A friar is a brother member of one of the mendicant orders founded since the twelfth or thirteenth century; the term distinguishes the mendicants' itinerant apostolic character, exercised broadly under the jurisdiction of a superior general, from the older monastic orders' allegiance to a single monastery formalized by their vow of stability.

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Heresy

Heresy is any belief or theory that is strongly at variance with established beliefs or customs, in particular the accepted beliefs of a church or religious organization.

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Holy Roman Empire

The Holy Roman Empire (Sacrum Romanum Imperium; Heiliges Römisches Reich) was a multi-ethnic but mostly German complex of territories in central Europe that developed during the Early Middle Ages and continued until its dissolution in 1806.

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Holy See

The Holy See (Santa Sede; Sancta Sedes), also called the See of Rome, is the ecclesiastical jurisdiction of the Catholic Church in Rome, the episcopal see of the Pope, and an independent sovereign entity.

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James II of Aragon

James II (10 August 1267 – 2 or 5 November 1327), called the Just, was the King of Aragon and Valencia and Count of Barcelona from 1291 to 1327.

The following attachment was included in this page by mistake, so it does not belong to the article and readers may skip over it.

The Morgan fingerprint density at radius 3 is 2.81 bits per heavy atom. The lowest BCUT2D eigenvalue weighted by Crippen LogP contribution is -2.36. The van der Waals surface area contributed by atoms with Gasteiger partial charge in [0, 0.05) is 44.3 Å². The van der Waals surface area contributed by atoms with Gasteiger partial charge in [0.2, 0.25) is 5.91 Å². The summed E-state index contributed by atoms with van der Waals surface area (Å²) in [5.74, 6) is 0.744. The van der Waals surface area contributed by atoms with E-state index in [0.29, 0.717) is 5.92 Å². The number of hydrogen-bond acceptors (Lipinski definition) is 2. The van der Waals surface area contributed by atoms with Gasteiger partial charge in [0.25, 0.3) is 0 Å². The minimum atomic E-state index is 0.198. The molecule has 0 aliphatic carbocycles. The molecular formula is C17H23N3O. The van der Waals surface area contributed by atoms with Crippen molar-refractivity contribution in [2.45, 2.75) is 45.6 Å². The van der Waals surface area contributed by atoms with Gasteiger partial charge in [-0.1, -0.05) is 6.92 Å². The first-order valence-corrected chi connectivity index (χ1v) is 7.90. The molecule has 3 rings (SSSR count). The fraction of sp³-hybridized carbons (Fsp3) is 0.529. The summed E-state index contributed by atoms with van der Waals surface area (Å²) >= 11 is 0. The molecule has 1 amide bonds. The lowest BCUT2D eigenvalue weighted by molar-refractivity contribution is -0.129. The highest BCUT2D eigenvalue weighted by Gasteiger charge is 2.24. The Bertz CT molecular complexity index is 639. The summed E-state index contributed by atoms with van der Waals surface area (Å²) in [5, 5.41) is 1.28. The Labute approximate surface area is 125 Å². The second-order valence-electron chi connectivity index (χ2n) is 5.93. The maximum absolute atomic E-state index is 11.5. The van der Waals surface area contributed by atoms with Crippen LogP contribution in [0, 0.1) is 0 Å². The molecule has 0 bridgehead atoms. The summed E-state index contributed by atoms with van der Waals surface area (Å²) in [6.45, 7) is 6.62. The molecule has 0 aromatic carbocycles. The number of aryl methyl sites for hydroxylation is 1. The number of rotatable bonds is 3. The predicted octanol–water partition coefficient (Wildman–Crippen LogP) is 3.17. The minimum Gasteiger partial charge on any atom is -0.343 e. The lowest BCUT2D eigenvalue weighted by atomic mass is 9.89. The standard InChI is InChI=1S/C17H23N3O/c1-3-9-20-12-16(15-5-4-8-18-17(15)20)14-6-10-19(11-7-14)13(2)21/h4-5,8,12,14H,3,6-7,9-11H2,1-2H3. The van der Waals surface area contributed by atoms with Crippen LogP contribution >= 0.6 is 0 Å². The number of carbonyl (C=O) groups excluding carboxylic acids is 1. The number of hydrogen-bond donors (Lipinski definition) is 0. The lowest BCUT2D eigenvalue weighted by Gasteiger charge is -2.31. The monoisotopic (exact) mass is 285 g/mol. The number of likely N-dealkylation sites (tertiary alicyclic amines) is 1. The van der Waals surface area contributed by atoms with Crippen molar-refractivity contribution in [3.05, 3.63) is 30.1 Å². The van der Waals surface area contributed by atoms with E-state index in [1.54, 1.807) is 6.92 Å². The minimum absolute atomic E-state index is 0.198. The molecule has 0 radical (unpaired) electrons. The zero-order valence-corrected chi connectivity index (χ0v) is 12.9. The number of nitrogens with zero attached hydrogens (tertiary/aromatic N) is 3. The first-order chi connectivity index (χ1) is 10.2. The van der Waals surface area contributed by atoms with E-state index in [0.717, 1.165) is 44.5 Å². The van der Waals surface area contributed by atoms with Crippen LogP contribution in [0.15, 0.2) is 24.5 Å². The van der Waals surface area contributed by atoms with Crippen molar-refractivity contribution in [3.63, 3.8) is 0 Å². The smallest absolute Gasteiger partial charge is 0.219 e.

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John of Montecorvino

John of Montecorvino or Giovanni da Montecorvino in Italian (1247–1328) was an Italian Franciscan missionary, traveller and statesman, founder of the earliest Roman Catholic missions in India and China, and archbishop of Peking.

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John of Vercelli

Blessed John of Vercelli, O.P. (Giovanni da Vercelli) (1205 – 30 November 1283), was the sixth Master General of the Dominican Order (1264-1283).

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Lisbon

Lisbon (Lisboa) is the capital and the largest city of Portugal, with an estimated population of 552,700, Census 2011 results according to the 2013 administrative division of Portugal within its administrative limits in an area of 100.05 km2.

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List of popes

This chronological list of popes corresponds to that given in the Annuario Pontificio under the heading "I Sommi Pontefici Romani" (The Supreme Pontiffs of Rome), excluding those that are explicitly indicated as antipopes.

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Marche

Marche, or the Marches, is one of the twenty regions of Italy.

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Master of the Order of Preachers

The Master of the Order of Preachers is the leader of the Order of Preachers, commonly known as the Dominicans.

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Michael VIII Palaiologos

Michael VIII Palaiologos or Palaeologus (Μιχαὴλ Η΄ Παλαιολόγος, Mikhaēl VIII Palaiologos; 1223 – 11 December 1282) reigned as Byzantine Emperor 1259–1282.